4. A sickness insurance fund may, by way of derogation from paragraphs 1 and 2 hereof, authorise an insured person, for the purpose of claiming entitlement to a benefit, to apply to another person or establishment in the Netherlands where this is necessary for his medical treatment. The Minister may determine the cases and circumstances in which an insured person may be granted authorisation, in claiming entitlement to a benefit, to apply to a person or an establishment outside the Netherlands.

...

21 The Minister exercised the powers conferred on him by the final sentence of Article 9(4) of the ZFW in adopting the Regeling hulp in het buitenland ziekenfondsverzekering of 30 June 1988 (Regulation on care provided abroad under the sickness insurance rules, Staatscourant 1988, No 123, the Rhbz). Article 1 of the Rhbz provides:

A sickness insurance fund may authorise an insured person claiming entitlement to a benefit to apply to a person or establishment outside the Netherlands in those cases in which the sickness insurance fund shall determine that such action is necessary for the health care of the insured person.

22 The national court states that, under the case-law of the Centrale Raad van Beroep (Netherlands appellate court in social security matters) on applications for authorisation to receive medical treatment abroad funded under the ZFW, two conditions must be satisfied here.

23 First, the treatment in question must be capable of being regarded as a qualifying benefit within the meaning of Article 8 of the ZFW and of the Verstrekkingenbesluit. As stated above, the relevant test under Article 3 of the Verstrekkingenbesluit is whether the proposed treatment is regarded as normal in the professional circles concerned (decision of the Centrale Raad van Beroep of 23 May 1995, RZA 1995, No 126). For example, as regards a particular type of treatment in Germany, the Centrale Raad van Beroep has held that the basis [for the treatment] is not (yet) sufficiently recognised in scientific circles and, according to current thinking in the Netherlands, is regarded as experimental (decision of 19 December 1997, RZA 1998, No 48). It is thus clear from the case-law that in practice reference is made to the views prevailing within professional circles in the Netherlands in order to determine whether treatment can be held to be normal and not experimental.

24 Second, it must be determined whether the treatment is necessary for the medical treatment of the insured person within the meaning of Article 9(4) of the ZFW and Article 1 of the Rhbz. The national court states that in practice it is necessary to take into account the methods of treatment available in the Netherlands (see, in particular, the decision of the Centrale Raad van Beroep of 13 December 1994, RZA 1995, No 53) and to ascertain whether adequate treatment can be available without undue delay in the Netherlands.

The main proceedings

The Geraets-Smits case

25 Mrs Geraets-Smits suffers from Parkinson's disease. By letter of 5 September 1996, she requested Stichting VGZ to reimburse the costs of care received at the Elena-Klinik in Kassel in Germany for specific, multidisciplinary treatment of that disease. That method involves, inter alia, examinations and treatment to determine the ideal medical treatment, physiotherapy and ergotherapy and socio-psychological support.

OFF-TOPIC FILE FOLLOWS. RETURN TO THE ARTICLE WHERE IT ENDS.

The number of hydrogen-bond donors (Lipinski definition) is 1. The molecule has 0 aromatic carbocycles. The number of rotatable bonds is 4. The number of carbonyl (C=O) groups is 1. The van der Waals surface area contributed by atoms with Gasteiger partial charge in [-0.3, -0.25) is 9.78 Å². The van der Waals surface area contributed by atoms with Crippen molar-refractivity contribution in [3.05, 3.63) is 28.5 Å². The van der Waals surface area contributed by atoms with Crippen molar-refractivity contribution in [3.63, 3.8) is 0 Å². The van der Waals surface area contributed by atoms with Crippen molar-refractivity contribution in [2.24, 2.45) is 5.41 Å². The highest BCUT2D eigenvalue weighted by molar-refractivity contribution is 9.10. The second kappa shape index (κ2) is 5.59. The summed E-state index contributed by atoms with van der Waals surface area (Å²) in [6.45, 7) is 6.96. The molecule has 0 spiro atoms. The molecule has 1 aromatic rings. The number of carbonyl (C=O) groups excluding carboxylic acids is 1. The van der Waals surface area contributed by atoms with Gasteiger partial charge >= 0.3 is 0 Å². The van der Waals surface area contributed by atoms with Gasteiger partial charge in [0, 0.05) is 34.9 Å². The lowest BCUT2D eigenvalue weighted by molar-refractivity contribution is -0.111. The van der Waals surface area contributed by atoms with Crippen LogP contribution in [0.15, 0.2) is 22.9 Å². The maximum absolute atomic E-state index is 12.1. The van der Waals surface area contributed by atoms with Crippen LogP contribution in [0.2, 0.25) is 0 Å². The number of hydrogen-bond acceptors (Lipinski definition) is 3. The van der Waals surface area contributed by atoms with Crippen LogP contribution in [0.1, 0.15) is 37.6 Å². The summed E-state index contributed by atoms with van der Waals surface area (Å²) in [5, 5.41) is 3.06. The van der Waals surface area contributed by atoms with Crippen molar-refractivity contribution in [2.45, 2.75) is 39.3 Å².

26 By decisions of 30 September and 28 October 1996, Stichting VGZ informed Mrs Geraets-Smits that the costs of the treatment would not be refunded under the ZFW. The reasons stated were that satisfactory and adequate treatment for Parkinson's disease was available in the Netherlands, that the specific clinical treatment provided at the Elena-Klinik provided no additional advantage and that there was therefore no medical necessity justifying treatment in that clinic.

27 Mrs Geraets-Smits sought the opinion of the Ziekenfondsraad on 14 November 1996. On 7 April 1997, the Ziekenfondsraad issued an opinion stating that it regarded the decision of Stichting VGZ refusing her request as proper.

28 Mrs Geraets-Smits then lodged an appeal with the Arrondissementsrechtbank te Roermond against the decision of 30 September 1996. She claims, in substance, that the specific clinical treatment provided in Germany has a number of advantages over the symptomatic approach used in the Netherlands, whereby the various manifestations of the disease are treated individually, on a symptom-by-symptom basis.

29 In its examination, the Arrondissementsrechtbank finds that the decision refusing to reimburse Mrs Geraets-Smits's costs was based, first, on the fact that the specific clinical method is not regarded as normal treatment within the professional circles concerned and is therefore not one of the benefits covered by Article 8 of the ZFW. Should the treatment, or part of it, none the less be regarded as normal, the refusal is based, second, on the consideration that, since satisfactory and adequate treatment was available in the Netherlands at an establishment having contractual arrangements with the sickness insurance fund, the treatment in Kassel was not necessary within the meaning of Article 9(4) of the ZFW and Article 1 of the Rhbz.

30 The national court appointed a neurologist as an expert witness. In the report which he filed on 3 February 1998, the expert concluded that there was no clinical or scientific evidence that the specific clinical approach was more appropriate and that therefore there was no strictly medical justification for the treatment received by Mrs Geraets-Smits in Germany.

The Peerbooms case

31 Mr Peerbooms fell into a coma following a road accident on 10 December 1996. He was taken to hospital in the Netherlands and then transferred in a vegetative state to the University Clinic in Innsbruck in Austria on 22 February 1997.